When Laura Hawkins awoke on a Friday night in late November, her apartment was unusually cold. She realized the heat was out, and she wasn’t alone.

Over the past 16 days, several dozen occupants in three separate buildings at Riverside Apartments have relied on electric space heaters to stay warm in what’s typically one of the coldest stretches of the year.

The boiler went out Nov. 28 and is just now being replaced. Heat is included in the tenants' rent, but not electricity.

“It’s been off three times before, but it was just hard this time with no one here to talk to,” said Staci Thomas, who lives with her husband on the first floor of Building 2. “Once the new people found out we didn’t have heat, they distributed space heaters.”

Tenants identified the prior owner as Derek Stebner and said he lived in the Seattle area. The number for Stebner Real Estate in Bellingham has been disconnected.

Stebner sold the property, and the apartments are now being managed by Summit Property Management of Missoula. The company posted letters to tenants on Dec. 2 noting the change in ownership and management. On Dec. 4, it posted a second letter addressing the lack of heat.

“We sincerely regret that the current issue with the boiler and heat system is happening,” the letter from Summit states. “At this time, we are told that the new boiler has been ordered.”

Summit didn’t return calls Monday for comment, but in its letter to tenants, it said the heating issue started before the change in ownership and management took place. The company said the new boiler had to be assembled in another state.

Summit gave an estimated repair date of Dec. 12. But repairs were postponed until Monday, or Dec. 15. Crews from Sentinel Mechanical Inc., a local plumbing and heating company, were on the property Monday morning.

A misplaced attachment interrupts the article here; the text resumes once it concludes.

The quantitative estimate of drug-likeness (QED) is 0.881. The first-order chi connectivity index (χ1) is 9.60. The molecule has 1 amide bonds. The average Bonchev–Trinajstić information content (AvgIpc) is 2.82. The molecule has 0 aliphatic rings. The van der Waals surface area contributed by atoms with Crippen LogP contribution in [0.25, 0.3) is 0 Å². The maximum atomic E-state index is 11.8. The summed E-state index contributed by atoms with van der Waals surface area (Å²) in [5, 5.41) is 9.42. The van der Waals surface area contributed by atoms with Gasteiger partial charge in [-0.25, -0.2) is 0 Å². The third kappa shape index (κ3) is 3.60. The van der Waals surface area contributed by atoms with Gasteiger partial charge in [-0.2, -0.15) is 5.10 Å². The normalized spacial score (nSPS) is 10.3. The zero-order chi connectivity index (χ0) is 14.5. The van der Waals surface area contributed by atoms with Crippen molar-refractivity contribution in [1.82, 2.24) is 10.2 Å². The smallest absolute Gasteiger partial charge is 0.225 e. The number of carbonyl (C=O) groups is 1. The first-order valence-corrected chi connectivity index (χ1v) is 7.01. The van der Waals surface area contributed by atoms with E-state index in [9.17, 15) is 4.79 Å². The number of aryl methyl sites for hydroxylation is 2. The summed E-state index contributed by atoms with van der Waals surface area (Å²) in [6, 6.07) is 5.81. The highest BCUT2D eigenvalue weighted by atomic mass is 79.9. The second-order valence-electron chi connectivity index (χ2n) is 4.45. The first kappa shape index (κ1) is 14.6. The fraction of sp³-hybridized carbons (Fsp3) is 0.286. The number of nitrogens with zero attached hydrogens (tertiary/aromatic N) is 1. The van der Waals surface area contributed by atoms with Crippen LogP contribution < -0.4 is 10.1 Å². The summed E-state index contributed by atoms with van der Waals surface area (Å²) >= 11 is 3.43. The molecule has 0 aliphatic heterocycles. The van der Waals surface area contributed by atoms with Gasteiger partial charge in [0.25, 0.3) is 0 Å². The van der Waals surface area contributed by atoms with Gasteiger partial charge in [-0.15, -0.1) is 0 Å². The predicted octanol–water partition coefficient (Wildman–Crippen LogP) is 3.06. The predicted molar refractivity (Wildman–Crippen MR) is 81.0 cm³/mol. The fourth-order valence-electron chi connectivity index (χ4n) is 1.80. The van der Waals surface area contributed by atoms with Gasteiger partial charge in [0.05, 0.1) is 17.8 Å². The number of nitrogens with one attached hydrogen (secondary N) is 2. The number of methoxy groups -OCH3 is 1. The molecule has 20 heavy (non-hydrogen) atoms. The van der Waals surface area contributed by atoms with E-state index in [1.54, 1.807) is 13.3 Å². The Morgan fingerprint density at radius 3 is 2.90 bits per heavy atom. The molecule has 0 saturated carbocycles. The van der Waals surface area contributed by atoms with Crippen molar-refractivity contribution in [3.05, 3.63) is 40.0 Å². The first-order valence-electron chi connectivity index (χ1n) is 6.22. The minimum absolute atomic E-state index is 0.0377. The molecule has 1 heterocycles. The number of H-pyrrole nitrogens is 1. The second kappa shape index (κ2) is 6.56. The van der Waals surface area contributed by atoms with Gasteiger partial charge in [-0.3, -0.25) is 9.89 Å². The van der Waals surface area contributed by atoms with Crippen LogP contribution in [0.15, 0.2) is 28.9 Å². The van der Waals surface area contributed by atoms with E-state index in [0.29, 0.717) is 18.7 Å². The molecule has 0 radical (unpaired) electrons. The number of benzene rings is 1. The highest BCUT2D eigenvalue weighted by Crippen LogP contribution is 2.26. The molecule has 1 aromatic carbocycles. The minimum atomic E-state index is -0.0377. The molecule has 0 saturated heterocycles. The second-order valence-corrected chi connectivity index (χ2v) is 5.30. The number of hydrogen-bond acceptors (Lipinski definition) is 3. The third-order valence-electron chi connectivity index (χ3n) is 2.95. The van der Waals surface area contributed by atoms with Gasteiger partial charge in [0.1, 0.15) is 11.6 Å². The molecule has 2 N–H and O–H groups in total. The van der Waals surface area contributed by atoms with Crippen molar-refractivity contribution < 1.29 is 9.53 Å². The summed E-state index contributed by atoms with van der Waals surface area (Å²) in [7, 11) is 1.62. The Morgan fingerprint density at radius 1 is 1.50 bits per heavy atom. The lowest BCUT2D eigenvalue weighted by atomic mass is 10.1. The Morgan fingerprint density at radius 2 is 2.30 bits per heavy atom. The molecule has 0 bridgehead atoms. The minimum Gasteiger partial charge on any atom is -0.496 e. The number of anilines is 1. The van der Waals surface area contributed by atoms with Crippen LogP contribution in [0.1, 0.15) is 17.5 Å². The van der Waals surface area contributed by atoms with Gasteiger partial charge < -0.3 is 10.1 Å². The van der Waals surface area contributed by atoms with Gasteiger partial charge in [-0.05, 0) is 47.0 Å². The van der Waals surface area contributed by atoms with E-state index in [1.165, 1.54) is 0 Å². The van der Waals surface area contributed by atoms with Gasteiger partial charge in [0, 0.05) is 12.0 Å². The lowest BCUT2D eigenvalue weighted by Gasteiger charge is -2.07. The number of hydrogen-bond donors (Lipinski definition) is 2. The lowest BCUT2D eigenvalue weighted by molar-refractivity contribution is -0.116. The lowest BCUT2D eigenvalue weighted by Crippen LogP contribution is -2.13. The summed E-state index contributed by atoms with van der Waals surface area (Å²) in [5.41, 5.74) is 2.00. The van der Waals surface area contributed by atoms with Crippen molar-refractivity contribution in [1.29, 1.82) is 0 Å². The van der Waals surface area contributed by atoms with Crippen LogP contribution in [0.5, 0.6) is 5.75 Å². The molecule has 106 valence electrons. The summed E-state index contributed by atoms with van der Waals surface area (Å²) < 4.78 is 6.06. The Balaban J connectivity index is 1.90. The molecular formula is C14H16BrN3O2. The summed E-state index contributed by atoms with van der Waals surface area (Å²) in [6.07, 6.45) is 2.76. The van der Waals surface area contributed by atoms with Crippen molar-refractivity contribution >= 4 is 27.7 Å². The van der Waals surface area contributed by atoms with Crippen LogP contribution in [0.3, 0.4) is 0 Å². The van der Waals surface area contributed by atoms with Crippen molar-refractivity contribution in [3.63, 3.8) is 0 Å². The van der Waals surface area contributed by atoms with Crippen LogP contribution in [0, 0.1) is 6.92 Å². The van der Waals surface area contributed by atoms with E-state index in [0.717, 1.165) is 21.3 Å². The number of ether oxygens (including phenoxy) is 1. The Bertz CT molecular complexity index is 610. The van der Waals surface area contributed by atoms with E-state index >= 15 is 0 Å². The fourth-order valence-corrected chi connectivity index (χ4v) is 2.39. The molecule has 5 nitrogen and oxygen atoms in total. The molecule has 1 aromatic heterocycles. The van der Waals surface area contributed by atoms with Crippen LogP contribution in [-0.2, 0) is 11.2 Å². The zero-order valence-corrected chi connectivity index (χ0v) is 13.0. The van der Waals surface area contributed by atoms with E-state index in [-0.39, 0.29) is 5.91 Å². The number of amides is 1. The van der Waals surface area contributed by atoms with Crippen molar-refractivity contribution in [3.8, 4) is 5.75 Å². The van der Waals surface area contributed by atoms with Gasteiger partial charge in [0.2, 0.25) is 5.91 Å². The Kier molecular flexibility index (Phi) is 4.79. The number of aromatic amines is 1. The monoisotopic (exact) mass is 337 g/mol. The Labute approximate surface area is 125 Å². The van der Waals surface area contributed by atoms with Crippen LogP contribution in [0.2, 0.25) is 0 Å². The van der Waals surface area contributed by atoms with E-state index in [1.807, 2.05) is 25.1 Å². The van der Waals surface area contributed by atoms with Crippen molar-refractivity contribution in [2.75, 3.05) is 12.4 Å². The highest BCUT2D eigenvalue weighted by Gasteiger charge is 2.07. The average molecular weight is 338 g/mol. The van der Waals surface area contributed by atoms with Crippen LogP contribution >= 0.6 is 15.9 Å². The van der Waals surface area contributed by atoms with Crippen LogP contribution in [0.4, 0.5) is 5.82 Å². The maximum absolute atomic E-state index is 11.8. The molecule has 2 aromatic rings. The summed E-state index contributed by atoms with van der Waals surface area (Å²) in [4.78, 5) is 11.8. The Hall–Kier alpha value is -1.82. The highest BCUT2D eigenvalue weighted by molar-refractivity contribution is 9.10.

“We hope the space heaters we distributed are helping,” Summit stated in its letter. “We did not create the issue, but we are here to fix it as fast as we can.”

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Rob Emery, the property’s new maintenance man, said the apartments had a number of issues when Summit took over management, though the boiler topped the list. He said no damage to the property resulted from the lack of heat.

Tenants said Summit has responded to their concerns and has been open about the repairs. They called it a welcome change from how it used to be.

“They (Summit) seem way better than the last people,” Thomas said. “The old ones really weren’t on top of things, and they didn’t want to hear what you had to say.”

For Laura Hawkins, however, the issue has become too much to bear. When the heat went out in November, she contacted the city’s building inspector and the Missoula Housing Authority.

She said both responded to her call, but were unable to resolve the problem since the property is privately held. Hawkins, who lives on a limited income, is now moving to another apartment complex that accepts housing vouchers.

“I sang with the Missoula Symphony Chorale last week, and I’m with the Missoula Community Chorus,” she said. “I have a really huge fear of catching a cold. It’s really dry heat with those space heaters, and it’s really just a fear of getting sick.”

Boxes cluttered Hawkins' second-floor unit Monday morning. She said heat is included in rent, but tenants pay their own electric bill. 

"Now our electric bills will be sky high using space heaters," she said.

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